Estimated Enrollment: 150
Study Start Date: July 2011
Estimated Primary Completion Date: January 2015 (Final data collection date for primary outcome measure)
Cases who have suffered from Exertional Heat Illness / Stroke


Ages Eligible for Study:   18 Years to 45 Years   (Adult)
Sexes Eligible for Study:   All
Accepts Healthy Volunteers:   Yes
Sampling Method:   Non-Probability Sample
Study Population
The target population will include both civilian DOD beneficiary and active duty military men and women, of any race or ethnicity, between the ages of 18 and 45 years.

Inclusion Criteria:

  • Federal Civilian Employee, Active Duty, or DoD Beneficiary
  • Between the ages of 18 and 45 years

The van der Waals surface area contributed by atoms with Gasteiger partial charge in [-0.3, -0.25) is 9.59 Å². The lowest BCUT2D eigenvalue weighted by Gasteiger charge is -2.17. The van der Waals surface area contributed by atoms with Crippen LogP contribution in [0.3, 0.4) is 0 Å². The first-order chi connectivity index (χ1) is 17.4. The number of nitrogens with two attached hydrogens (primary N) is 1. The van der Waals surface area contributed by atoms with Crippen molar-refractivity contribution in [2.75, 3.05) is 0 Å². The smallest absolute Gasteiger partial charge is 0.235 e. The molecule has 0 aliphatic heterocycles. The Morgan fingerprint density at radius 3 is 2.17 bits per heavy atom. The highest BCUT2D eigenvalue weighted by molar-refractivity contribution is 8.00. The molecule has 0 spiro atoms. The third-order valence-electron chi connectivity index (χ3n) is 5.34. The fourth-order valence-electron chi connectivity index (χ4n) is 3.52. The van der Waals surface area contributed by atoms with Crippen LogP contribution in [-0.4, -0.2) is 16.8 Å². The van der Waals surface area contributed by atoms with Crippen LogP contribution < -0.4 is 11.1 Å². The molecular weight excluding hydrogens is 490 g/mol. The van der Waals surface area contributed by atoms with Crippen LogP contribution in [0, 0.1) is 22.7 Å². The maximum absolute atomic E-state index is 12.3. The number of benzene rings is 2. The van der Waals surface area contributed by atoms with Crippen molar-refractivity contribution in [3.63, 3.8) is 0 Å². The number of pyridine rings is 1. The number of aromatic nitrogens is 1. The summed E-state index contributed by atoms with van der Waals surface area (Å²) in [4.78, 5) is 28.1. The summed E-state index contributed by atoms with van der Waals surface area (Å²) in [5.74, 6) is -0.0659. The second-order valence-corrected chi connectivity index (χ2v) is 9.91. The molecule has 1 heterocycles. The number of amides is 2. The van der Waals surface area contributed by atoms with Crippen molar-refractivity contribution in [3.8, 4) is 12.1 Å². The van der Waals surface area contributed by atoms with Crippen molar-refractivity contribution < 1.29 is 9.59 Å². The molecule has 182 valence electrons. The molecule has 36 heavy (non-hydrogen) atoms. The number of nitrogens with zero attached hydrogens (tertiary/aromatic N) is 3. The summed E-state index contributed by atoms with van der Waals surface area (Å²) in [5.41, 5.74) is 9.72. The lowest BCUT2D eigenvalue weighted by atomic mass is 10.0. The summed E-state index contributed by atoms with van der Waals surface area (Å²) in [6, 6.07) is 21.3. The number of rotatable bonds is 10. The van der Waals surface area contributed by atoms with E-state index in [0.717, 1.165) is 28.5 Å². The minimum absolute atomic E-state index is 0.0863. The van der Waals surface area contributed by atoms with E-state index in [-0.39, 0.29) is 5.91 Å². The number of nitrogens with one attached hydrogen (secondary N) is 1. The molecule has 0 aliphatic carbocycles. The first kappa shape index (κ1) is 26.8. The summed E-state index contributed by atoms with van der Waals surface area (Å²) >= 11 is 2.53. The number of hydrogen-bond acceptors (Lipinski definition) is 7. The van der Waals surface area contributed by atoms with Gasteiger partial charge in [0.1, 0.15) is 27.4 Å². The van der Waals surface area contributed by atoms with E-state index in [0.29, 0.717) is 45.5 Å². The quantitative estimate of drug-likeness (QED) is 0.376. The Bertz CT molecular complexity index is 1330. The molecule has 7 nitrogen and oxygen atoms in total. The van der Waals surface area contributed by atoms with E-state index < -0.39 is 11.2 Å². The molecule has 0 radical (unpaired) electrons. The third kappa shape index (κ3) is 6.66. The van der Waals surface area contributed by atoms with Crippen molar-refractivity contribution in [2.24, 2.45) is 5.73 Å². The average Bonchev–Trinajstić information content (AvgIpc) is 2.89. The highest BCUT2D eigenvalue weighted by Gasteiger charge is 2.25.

• Waist circumference ≤ 39.4 inches (100 cm)
  • Willing to walk/run on a treadmill
  • Willing to undergo exposure in a thermal chamber
  • Willing to maintain their current activity patterns, and to abstain from alcohol, caffeine, and tobacco for 24 hours prior to all sessions
  • For cases who have suffered from a exertional heat illness / exertional heat stroke, must have a clinically documented heat stroke within the past year

Exclusion Criteria:

  • History of malignant hyperthermia
  • Pregnant or lactating
  • Have overt heart disease
  • Have systolic blood pressure over 140 mm Hg, or diastolic pressure over 90 mm Hg
  • Have a waist circumference > 39.4 inches (100 cm)
  • Are older than 45 or younger than 18 years of age
  • Are anemic
  • Are taking psychotropic medication for any mental health disorder